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Craniotubular Dysplasias

By

Frank Pessler

, MD, PhD, Helmholtz Centre for Infection Research

Last full review/revision Oct 2020| Content last modified Oct 2020
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Osteopetroses are familial disorders characterized by increased bone density and abnormal skeletal modeling.

Craniometaphyseal dysplasia

This autosomal dominant disorder Autosomal Dominant Genetic disorders determined by a single gene (Mendelian disorders) are easiest to analyze and the most well understood. If expression of a trait requires only one copy of a gene (one allele)... read more is caused by mutations in the ANKH gene. Paranasal bossing develops during infancy, and progressive expansion and thickening of the skull and mandible distort the jaw and face. The encroaching bone entraps cranial nerves, causing dysfunction. Malocclusion of the teeth Malocclusion Malocclusion is abnormal contact between the maxillary and mandibular teeth. (See also Evaluation of the Dental Patient.) This photo shows misalignment between upper and lower teeth as the jaw... read more Malocclusion may be troublesome; partial sinus obliteration predisposes to recurrent nasorespiratory infection. Height and general health are normal, but progressive elevation of intracranial pressure is a rare, serious complication.

Diagnosis of craniometaphyseal dysplasia is suspected by typical craniofacial abnormalities, which are at times coupled with increased susceptibility to upper respiratory infection, or the disorder may be found during an evaluation for cranial nerve dysfunction that may result from entrapment at the skull base. Typically, plain x-rays are done. X-ray changes are age-related and usually evident by age 5 years. Sclerosis is the main feature in the skull. Long bones have widened metaphyses, appearing club-shaped, particularly at the distal femur. However, these changes are much less severe than those in Pyle disease Metaphyseal dysplasia (Pyle disease) Craniotubular dysplasias are osteopetroses that involve minor osteosclerosis with normal skeletal modeling. Osteopetroses are familial disorders characterized by increased bone density and abnormal... read more . The spine and pelvis are unaffected.

Treatment of craniometaphyseal dysplasia consists of surgical decompression of entrapped nerves and remodeling of severe bony abnormalities; however, regrowth does occur.

Frontometaphyseal dysplasia

The disorder becomes evident during early childhood. The supraorbital ridge is prominent, resembling a knight’s visor. The mandible is hypoplastic with anterior constriction; dental anomalies are common. Deafness develops during adulthood because sclerosis narrows the internal acoustic foramina and middle ear or may cause deformities of the ossicles. Long leg bones are moderately bowed. Progressive contractures in the digits may simulate arthritis. Height and general health are normal.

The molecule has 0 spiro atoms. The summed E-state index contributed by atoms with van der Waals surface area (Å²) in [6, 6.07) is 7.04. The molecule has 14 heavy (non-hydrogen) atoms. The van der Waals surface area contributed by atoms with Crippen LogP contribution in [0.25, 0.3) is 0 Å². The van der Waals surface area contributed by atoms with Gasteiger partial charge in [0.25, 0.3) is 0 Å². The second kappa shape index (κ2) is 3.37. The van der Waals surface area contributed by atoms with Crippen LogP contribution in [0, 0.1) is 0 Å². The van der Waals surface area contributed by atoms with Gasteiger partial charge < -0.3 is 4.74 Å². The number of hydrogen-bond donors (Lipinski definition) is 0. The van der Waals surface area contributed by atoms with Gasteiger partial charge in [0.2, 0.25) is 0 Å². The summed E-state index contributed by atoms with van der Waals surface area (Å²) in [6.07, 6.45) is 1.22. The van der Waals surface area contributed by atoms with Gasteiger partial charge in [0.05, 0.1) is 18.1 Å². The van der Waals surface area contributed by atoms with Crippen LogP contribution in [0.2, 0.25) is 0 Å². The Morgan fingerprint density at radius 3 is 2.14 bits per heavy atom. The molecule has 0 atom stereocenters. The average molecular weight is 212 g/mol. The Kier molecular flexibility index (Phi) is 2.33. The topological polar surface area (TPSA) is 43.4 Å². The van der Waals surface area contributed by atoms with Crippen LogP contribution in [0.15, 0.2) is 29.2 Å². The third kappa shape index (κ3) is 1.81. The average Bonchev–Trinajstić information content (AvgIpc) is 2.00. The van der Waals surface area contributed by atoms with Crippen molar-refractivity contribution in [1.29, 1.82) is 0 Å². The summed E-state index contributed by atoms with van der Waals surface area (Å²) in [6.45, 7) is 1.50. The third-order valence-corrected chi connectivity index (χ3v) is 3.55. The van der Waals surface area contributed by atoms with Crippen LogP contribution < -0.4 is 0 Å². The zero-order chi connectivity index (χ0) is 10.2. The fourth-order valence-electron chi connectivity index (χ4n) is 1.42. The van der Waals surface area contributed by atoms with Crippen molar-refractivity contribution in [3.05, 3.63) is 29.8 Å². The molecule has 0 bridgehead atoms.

Diagnosis of frontometaphyseal dysplasia is suspected by hearing loss in a patient with features of the skeletal abnormalities described previously. Typically, plain x-rays are done. On x-ray examination, bony overgrowth of the frontal region is obvious; patchy sclerosis is seen in the cranial vault. Vertebral bodies are dysplastic but not sclerotic. Iliac crests are abruptly flared, and pelvic inlet is distorted. Femoral capital epiphyses are flattened, with expansion of the femoral heads and coxa valga (hip deformity). Finger bones are undermodeled, with erosion and loss of joint space.

Corrective surgery is indicated for severely disfiguring deformities, including severe micrognathia Micrognathia (small mandible) The jaw can be missing, deformed, or incompletely developed at birth. (See also Introduction to Congenital Craniofacial and Musculoskeletal Disorders and Overview of Congenital Craniofacial... read more Micrognathia (small mandible) , or those causing orthopedic problems. Hearing loss is treated with hearing aids.

Metaphyseal dysplasia (Pyle disease)

The diagnosis of metaphyseal dysplasia is usually made when x-rays are done for an unrelated reason. X-ray changes are striking. Long bones are undermodeled, and bony cortices are generally thin. Tubular leg bones have gross Erlenmeyer flask flaring, particularly in the distal femur. Pelvic bones and thoracic cage are expanded. However, the skull is esentially spared.

Treatment of metaphyseal dysplasia is often not necessary but may involve orthodontic treatments for dental malformations or orthopedic surgery for clinically significant skeletal deformities.

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